My Fall of 1993 Reflections of Kyrgyzstan

Nineteen years ago, on September 21, 1993, I wrote a letter to family and friends about my upcoming return to Central Asia.  I’m combining this with another letter I sent out on November 2nd of that same year.  Things seemed to have been moving quickly for me and it was good to stand in place for an instant to jot my experiences down for later perusal.

“On Sunday, Sept. 26th at 2:35 p.m. I will be boarding a Delta plane to go back to Central Asia. I have more than enjoyed the past month of staying in Minnesota with family and friends.  For the past four months working in Kazakhstan for Peace Corps, life was just plain hard work.

My university in Bishkek, Kyrgyzstan wanted me to be teaching at the start of school on September 15th. Due to a mix up of communication, I am arriving on October 1 instead.  Thus, I am already starting on the wrong foot with the dean of the school.  Something needs to turn this situation around since this woman, Camilla, is known to steamroll over people.  To cross her is not a good idea. I have learned only too late, I am looking at ten months of working with her.

I know what I am getting myself into as I prepare to leave and there is both a feeling of dread and excitement.  I look forward to getting to know the Kyrgyz people more as I will be teaching phonetics and listening comprehension at the Kyrgyz State University. Fortunately, I will not be alone but teaching with another American Fulbright Scholar from Rutgers, New Jersey. She is only in Bishkek for three months.  She arrived two weeks ahead of her schedule to accommodate the university’s needs of having foreigners there in place.  I am not sure if we will be sharing living quarters or not.

From the little bit of exposure I had with the Kazakh people in Almaty, I am eager to get to know the Kyrgyz people better. Once I know what my e-mail address, I will be sure to let the e-mail users know. I have a new Compaq laptop which also has fax capabilities. I need to learn about that so it can be up and running while trying to get prepared for my classes….”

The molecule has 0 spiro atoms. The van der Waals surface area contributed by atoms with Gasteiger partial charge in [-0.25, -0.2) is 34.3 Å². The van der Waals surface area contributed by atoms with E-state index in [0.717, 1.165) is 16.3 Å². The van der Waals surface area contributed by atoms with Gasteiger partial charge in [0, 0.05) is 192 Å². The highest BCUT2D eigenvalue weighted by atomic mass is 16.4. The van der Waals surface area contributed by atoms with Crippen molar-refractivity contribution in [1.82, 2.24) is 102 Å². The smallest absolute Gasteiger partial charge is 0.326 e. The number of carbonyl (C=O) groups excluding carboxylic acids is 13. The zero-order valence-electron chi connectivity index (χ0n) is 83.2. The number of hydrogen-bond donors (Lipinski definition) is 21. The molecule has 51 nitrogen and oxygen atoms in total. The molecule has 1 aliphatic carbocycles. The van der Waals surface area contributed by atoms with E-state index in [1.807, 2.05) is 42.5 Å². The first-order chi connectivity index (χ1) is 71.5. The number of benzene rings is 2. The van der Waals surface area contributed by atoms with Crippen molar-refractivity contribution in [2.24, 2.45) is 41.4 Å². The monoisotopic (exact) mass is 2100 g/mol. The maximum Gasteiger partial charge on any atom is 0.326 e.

The following letter was written on November 2, 1993 after I knew more about my living situation:

“There is SO much to be thankful for in the one month I have been in Bishkek.  I have a really spacious apartment which looks out to the mountains from both my east and west windows. I am able to see beautiful sunsets.  How nice to have this place since I plan to do a lot of entertaining.  However, time spent in the kitchen is more than comical since I have been forced to make do without a lot of the necessary utensils we all take for granted.

Things like measuring cups and spoons, potholders, pie tins, Tupperware, a fridge that works as well as a stove with four gas burners and an oven.  The challenge for all of us foreigners is to cook or bake as close to American food as possible with whatever materials you can find at the Osh Bazaar.  Just buying meat with carcasses and heads of sheep, pig and horse hanging off hooks while birds are flying overhead is a sight to behold.

Well, to change the subject…There are six other American teachers at my university.  I am looking forward to having my three different Phonetic classes come to my apartment in December for American style Christmas parties.  Each class has about ten students in each room and we meet once a week. It has been a joy to teach them American pronunciation.  My goal for these next nine months is to be the best teacher I can be to my 30 plus students and also to learn Russian.  We (four other English teachers) have two hour language classes most every day.  It is a struggle for me to be disciplined enough to study in the afternoons what I learn in the mornings with my own tutor.  The grammar is so difficult but I have to say that it is easier than learning Chinese.

I’m glad to say that my relationship with Camilla has improved.  She seems to be treating me well.  However, she is very disorganized as a dean and has managed to get the ire up of all the other American teachers at her school.  We are all trying to work out smooth communication despite the clash of teaching styles and methodologies that necessarily happen when Americans meet up with rigid Soviet-style methods.

My e-mail has been up and running and I invite any of you to send me a note by that mode of communication.  My address is: ####@projec.bishkek.su.  [note that back at that time of 1993, they were still using the Soviet Union as a location] It is not always reliable because of bad phone lines but it is better than the mail service which is routed through Moscow and ends up at the top of a heap of other undelivered mail. Who said this is an exciting time for the former republics?  There is a lot of desperation and near panic due to the unstable economy…”

1 Response so far »

  1. 1

    coleenfranks said,

    K.N., so interesting to reflect back. As I read your letters it made me think of our early days starting in ’92 when Jeff first came over. Sadly, I don’t have any letters that express those early days. I know you probably plan this, but you really should do that book on your experiences.
    Hugs from Ukraine, Coleen


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